Facebook Launches Study -- Would The Third Attempt to Monitor Your App Usage Be Successful?

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Facebook is now making another attempt to monitor how you use your phone through a newly-launched app called Study. This time, Facebook will pay you for that.

The social media giant designed the new app from scratch. Its main goal is to monitor which apps you installed on your phone, how much you spent on them, where you are based, the type of your device, and your network type.

For the time being, Study is available for Android users only. It would recruit   U.S. and India-based account holders through Facebook ads and would ask them to allow Facebook to collect their extra data in exchange for a monthly payment.

The fact that users cannot voluntarily subscribe for Study aims to keep out grifters and to ensure that studies stay representative of the Facebook database, according to the firm.

The project is now limited to India and the United States but it might expand to other countries too, added from the social media company.

Given the latest privacy scandals around the company, Facebook asserted it would not snoop on user IDs, passwords, photos, videos, and messages. In addition to that, it would also not sell participants' information to third parties.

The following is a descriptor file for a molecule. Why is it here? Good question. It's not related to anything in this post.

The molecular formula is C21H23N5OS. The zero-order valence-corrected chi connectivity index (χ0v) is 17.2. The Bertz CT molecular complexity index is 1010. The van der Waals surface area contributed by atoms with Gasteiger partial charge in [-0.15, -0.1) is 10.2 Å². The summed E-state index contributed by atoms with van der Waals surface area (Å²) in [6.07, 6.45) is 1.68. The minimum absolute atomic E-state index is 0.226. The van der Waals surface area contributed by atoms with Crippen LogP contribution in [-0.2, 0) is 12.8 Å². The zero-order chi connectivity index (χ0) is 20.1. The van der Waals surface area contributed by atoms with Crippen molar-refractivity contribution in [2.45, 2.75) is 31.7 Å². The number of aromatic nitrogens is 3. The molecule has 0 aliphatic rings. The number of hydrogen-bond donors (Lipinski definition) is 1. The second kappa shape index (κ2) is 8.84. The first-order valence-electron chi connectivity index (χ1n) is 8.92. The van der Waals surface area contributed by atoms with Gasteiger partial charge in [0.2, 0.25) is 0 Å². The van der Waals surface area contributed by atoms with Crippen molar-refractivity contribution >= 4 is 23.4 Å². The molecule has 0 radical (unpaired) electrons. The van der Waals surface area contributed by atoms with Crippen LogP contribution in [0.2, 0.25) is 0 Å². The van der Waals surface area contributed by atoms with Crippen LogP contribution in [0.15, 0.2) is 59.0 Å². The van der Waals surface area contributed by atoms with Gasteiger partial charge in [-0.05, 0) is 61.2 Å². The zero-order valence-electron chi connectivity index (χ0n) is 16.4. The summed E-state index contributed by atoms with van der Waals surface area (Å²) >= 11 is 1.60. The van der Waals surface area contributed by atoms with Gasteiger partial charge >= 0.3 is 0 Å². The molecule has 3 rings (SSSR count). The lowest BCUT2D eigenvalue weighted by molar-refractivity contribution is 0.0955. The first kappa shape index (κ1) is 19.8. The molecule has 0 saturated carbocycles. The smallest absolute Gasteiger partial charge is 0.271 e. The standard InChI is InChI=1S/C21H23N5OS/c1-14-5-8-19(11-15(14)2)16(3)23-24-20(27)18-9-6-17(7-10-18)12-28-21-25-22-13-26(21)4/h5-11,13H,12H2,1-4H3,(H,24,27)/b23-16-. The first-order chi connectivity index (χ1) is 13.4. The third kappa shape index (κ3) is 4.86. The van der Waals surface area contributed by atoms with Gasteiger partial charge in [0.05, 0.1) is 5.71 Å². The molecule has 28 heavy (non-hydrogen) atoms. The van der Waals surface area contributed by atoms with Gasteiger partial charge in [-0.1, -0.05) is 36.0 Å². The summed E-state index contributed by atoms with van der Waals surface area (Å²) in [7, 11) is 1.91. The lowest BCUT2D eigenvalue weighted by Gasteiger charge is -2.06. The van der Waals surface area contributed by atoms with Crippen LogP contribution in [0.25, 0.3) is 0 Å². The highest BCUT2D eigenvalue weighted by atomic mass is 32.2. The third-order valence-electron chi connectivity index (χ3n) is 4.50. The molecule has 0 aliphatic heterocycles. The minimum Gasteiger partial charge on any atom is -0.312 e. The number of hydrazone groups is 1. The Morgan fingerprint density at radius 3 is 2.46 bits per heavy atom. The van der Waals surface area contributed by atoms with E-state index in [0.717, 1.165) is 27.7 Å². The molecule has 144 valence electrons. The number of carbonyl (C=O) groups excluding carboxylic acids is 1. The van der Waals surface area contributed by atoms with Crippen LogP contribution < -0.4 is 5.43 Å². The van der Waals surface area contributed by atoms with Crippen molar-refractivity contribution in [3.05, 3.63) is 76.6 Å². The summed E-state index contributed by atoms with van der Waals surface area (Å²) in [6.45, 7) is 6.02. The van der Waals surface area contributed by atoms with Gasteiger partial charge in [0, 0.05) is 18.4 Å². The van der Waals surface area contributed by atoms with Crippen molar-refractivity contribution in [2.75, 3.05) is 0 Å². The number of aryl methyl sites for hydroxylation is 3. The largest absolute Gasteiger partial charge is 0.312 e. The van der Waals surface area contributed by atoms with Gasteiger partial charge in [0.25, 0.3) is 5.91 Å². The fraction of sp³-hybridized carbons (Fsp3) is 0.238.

Although the app would not track any passwords or account IDs, it would send reminders to the people that it is using their data.

In the future, Facebook might also work on an iOS version of the app, the company said without giving any further details on that.

Facebook is launching such a data collecting service for a third time. It started with a research program code-named Atlas which paid users aged 13-35 a monthly fee of up to $20 to keep track of all other platforms they were using.

Facebook kept that quiet until TechCrunch did not reveal it publicly to raise awareness about data privacy of the users. It turned out that Atlas asked the participants to install a VPN that redirected all their data to Facebook, including the browsing history, private messages and shared content, possibly owned by Facebook friends of the participants. 

Apple reacted first to disable the Facebook research app saying that it abused the company's internal enterprise certificate program. Soon after that, Facebook killed off the app.

The second project, Onavo also did not live long. It did not pay users but offered them a free VPN. In return, it collected tons of users' data. In February, Facebook announced it would shut it down. 

According to Dimitri Sirota, the CEO and co-founder data privacy company BigID, the new Study app is" a mixed bag for transparency." It was a good sign that it is not a secret data tracking campaign but an opt-in and transparent, added Sirota. In his view, the tone and timing are suspicious as the company went transparent after being accused of privacy infringements.

What do you think? If you get recruited by Facebook to take part in the Study app, would you accept the proposal?